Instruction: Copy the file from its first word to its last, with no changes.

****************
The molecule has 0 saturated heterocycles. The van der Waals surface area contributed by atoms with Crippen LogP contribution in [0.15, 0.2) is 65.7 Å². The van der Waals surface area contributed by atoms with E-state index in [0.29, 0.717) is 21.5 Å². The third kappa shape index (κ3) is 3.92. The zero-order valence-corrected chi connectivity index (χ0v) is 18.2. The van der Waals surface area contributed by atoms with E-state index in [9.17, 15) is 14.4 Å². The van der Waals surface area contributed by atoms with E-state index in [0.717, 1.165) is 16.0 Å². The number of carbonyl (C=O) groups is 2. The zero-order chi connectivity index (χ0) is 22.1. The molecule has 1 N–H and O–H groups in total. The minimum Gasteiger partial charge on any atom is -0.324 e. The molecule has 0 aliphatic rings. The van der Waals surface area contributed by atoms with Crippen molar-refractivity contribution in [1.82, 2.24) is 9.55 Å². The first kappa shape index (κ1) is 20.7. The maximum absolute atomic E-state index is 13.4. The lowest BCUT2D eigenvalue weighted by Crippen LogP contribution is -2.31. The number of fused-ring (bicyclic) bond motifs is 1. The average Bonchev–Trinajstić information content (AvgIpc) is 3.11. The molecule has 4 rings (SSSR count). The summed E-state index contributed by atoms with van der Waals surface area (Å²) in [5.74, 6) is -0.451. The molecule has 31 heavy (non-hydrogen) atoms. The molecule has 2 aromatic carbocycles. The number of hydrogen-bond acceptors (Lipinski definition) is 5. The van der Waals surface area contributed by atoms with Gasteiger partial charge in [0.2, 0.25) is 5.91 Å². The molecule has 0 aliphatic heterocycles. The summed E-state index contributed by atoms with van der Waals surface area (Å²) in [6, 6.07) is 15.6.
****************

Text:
The molecule has 0 saturated heterocycles. The van der Waals surface area contributed by atoms with Crippen LogP contribution in [0.15, 0.2) is 65.7 Å². The van der Waals surface area contributed by atoms with E-state index in [0.29, 0.717) is 21.5 Å². The third kappa shape index (κ3) is 3.92. The zero-order valence-corrected chi connectivity index (χ0v) is 18.2. The van der Waals surface area contributed by atoms with E-state index in [9.17, 15) is 14.4 Å². The van der Waals surface area contributed by atoms with E-state index in [0.717, 1.165) is 16.0 Å². The number of carbonyl (C=O) groups is 2. The zero-order chi connectivity index (χ0) is 22.1. The molecule has 1 N–H and O–H groups in total. The minimum Gasteiger partial charge on any atom is -0.324 e. The molecule has 0 aliphatic rings. The van der Waals surface area contributed by atoms with Crippen molar-refractivity contribution in [1.82, 2.24) is 9.55 Å². The first kappa shape index (κ1) is 20.7. The maximum absolute atomic E-state index is 13.4. The lowest BCUT2D eigenvalue weighted by Crippen LogP contribution is -2.31. The number of fused-ring (bicyclic) bond motifs is 1. The average Bonchev–Trinajstić information content (AvgIpc) is 3.11. The molecule has 4 rings (SSSR count). The summed E-state index contributed by atoms with van der Waals surface area (Å²) in [5.74, 6) is -0.451. The molecule has 31 heavy (non-hydrogen) atoms. The molecule has 2 aromatic carbocycles. The number of hydrogen-bond acceptors (Lipinski definition) is 5. The van der Waals surface area contributed by atoms with Gasteiger partial charge in [0.2, 0.25) is 5.91 Å². The molecule has 0 aliphatic heterocycles. The summed E-state index contributed by atoms with van der Waals surface area (Å²) in [6, 6.07) is 15.6.